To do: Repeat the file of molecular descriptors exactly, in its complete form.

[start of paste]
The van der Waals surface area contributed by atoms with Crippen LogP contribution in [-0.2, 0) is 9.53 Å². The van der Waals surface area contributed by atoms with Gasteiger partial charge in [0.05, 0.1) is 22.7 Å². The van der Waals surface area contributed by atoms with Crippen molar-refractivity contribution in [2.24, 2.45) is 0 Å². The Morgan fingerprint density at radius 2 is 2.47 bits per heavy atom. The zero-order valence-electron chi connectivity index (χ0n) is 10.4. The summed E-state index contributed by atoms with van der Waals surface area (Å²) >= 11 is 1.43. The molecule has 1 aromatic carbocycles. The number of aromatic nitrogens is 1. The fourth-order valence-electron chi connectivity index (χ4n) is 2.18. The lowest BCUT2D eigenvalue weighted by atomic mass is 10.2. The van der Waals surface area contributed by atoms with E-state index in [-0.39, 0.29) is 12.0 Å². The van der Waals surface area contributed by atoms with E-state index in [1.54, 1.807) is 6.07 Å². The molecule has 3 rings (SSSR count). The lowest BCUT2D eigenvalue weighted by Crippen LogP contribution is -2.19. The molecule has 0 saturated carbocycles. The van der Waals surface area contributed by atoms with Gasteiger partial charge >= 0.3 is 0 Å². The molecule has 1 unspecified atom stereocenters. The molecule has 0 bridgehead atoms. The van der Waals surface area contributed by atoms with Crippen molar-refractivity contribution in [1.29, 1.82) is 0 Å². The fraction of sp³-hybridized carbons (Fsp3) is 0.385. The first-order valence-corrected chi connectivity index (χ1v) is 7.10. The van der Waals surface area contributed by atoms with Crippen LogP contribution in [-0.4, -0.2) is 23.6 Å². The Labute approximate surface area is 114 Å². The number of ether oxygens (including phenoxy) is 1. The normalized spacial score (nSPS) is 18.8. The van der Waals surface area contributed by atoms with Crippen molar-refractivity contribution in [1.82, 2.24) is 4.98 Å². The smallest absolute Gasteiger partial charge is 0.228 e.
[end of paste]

The van der Waals surface area contributed by atoms with Crippen LogP contribution in [-0.2, 0) is 9.53 Å². The van der Waals surface area contributed by atoms with Gasteiger partial charge in [0.05, 0.1) is 22.7 Å². The van der Waals surface area contributed by atoms with Crippen molar-refractivity contribution in [2.24, 2.45) is 0 Å². The Morgan fingerprint density at radius 2 is 2.47 bits per heavy atom. The zero-order valence-electron chi connectivity index (χ0n) is 10.4. The summed E-state index contributed by atoms with van der Waals surface area (Å²) >= 11 is 1.43. The molecule has 1 aromatic carbocycles. The number of aromatic nitrogens is 1. The fourth-order valence-electron chi connectivity index (χ4n) is 2.18. The lowest BCUT2D eigenvalue weighted by atomic mass is 10.2. The van der Waals surface area contributed by atoms with E-state index in [-0.39, 0.29) is 12.0 Å². The van der Waals surface area contributed by atoms with E-state index in [1.54, 1.807) is 6.07 Å². The molecule has 3 rings (SSSR count). The lowest BCUT2D eigenvalue weighted by Crippen LogP contribution is -2.19. The molecule has 0 saturated carbocycles. The van der Waals surface area contributed by atoms with Gasteiger partial charge >= 0.3 is 0 Å². The molecule has 1 unspecified atom stereocenters. The molecule has 0 bridgehead atoms. The van der Waals surface area contributed by atoms with Crippen molar-refractivity contribution in [1.29, 1.82) is 0 Å². The fraction of sp³-hybridized carbons (Fsp3) is 0.385. The first-order valence-corrected chi connectivity index (χ1v) is 7.10. The van der Waals surface area contributed by atoms with Crippen LogP contribution in [-0.4, -0.2) is 23.6 Å². The Labute approximate surface area is 114 Å². The number of ether oxygens (including phenoxy) is 1. The normalized spacial score (nSPS) is 18.8. The van der Waals surface area contributed by atoms with Crippen molar-refractivity contribution in [1.82, 2.24) is 4.98 Å². The smallest absolute Gasteiger partial charge is 0.228 e.